We can take away vending machines with carbonated soft drinks from schools. We can put taxes on sugary foods and candy. We can even tell people about the dangers of having too much sugar and the diseases that these eating habits can cause and it won’t do any good. The majority of sugar calories are coming from home lifestyle and eating habits. This means households need to make changes in order to reduce their sugar consumption. If preschoolers only consume about 210 kcals of sugar per day because parents are concerned about their health, then why doesn’t that translate into the teen years too?
How Have Sugar Consumption Habits Changed?
- In 1822, the average American consumed the amount of sugar in a 12 ounce soda once every 5 days. Now it takes just 7 hours to eat the same amount of sugar.
- Except for brief dips in average sugar consumption during WWII and the Civil War, average sugar consumption has increased annually.
- Using the same eating trends of the past 200 years, by the year 2606, the entire American diet will be based on sugar.
- In 1999, the average American ate over 107 pounds of sugar over the course of the year.
- At 3 pounds of sugar per day, the average American will consume over 3,500 pounds of sugar during their lifetime.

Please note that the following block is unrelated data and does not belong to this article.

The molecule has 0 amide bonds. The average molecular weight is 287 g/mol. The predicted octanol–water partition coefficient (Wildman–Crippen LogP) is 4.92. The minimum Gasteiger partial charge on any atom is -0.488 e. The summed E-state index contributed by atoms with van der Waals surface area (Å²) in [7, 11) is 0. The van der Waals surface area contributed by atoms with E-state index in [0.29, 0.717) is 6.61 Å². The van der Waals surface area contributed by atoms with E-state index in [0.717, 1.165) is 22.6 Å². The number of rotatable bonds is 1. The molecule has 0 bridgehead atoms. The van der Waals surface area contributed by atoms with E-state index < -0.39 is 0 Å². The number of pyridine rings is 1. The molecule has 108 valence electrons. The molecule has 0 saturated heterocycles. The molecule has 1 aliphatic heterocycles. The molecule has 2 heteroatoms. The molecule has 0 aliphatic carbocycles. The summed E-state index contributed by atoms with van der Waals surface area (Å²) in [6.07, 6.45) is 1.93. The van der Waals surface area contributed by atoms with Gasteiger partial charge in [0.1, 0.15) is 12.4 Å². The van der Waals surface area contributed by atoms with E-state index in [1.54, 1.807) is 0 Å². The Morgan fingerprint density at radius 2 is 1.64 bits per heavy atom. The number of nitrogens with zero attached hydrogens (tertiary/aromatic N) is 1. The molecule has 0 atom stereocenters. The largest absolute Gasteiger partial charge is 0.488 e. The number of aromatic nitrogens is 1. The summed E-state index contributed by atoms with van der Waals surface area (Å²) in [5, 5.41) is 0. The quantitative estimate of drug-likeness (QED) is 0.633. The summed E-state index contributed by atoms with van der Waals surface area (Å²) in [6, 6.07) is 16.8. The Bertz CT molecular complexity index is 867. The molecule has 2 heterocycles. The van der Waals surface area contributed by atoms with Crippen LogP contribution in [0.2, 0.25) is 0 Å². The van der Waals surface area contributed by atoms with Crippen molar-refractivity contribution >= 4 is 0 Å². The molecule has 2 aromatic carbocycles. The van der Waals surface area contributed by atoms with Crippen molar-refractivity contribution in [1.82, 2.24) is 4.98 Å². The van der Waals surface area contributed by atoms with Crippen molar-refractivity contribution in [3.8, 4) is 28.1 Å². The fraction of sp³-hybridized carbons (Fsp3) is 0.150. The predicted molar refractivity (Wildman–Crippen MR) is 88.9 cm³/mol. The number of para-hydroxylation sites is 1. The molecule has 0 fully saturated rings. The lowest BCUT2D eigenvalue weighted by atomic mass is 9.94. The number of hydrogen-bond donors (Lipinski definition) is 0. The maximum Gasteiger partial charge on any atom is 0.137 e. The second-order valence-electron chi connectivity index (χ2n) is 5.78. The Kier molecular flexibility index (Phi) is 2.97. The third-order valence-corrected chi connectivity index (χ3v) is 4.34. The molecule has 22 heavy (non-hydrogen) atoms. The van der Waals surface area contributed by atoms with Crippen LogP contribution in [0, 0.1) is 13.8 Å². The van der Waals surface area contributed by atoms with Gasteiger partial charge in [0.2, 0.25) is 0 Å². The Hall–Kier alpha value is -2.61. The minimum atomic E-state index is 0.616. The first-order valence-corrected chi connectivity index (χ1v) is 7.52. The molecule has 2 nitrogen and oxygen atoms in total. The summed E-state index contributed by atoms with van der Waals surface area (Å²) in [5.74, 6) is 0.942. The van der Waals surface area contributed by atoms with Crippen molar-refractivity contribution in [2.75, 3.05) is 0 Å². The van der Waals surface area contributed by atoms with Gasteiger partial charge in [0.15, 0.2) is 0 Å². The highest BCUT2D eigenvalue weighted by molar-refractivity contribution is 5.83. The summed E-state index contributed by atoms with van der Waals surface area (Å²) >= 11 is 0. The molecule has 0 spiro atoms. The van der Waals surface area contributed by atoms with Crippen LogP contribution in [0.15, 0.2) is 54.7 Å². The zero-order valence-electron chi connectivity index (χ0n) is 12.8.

- Although the daily recommended intake of sugar is 9.5 teaspoons, the average adult eats 22 teaspoons of sugar every day.
Sugar isn’t necessarily killing us since average life spans are longer than they were in the 19th century. One has to wonder, however, how much longer the average life span might be if sugar consumption levels were similar to the 19th century levels. What could modern medicine do for us if there wasn’t sugar trying to decay us from the inside out?
Some Dietary Habits Contribute To Sugar Consumption
- The average carbonated soft drink contains 10 teaspoons of sugar.
- Although more than 60% of Americans are actively avoiding carbonated sodas, the average person is still going to consume 53 gallons of soda throughout the year.
- In the American diet, the average person has an extra 500 calories they eat every day because of the sugar they eat.
- Up to 40% of US healthcare expenses are directly associated with an over consumption of sugar.
- More than $1 trillion is spent to combat the effects of having too much sugar in one’s diet.
- According to a United Health Foundation study, 9 of the 10 least healthy states in the nation also have 9 of the 10 worst obesity rates.
- A recent report by the American Society of Clinical Oncology predicts that in just 16 years, cancer will be the leading cause of death in the US, surpassing heart disease, because of sugar and processed food consumption.
- $500 million. That’s the amount of advertising revenue that is directed toward children 2-17 to get them to consume sugary beverages.
Since a majority of sugar consumption is happening at home, it is up to every household to actively change how they approach sugar. There are plenty of ways to limit sugar consumption. Instead of drinking soda, drink carbonated water instead that has no sugar and no calories, yet still simulates drinking soda. Eat fresh, organic foods whenever possible. Without sugar, cancer cells do not thrive as they do when there is excess sugar. Cutting back also lessens the risks of diabetes, heart disease, and weight related issues. The facts are clear: sugar is a killer. The good news is that we can do something about it.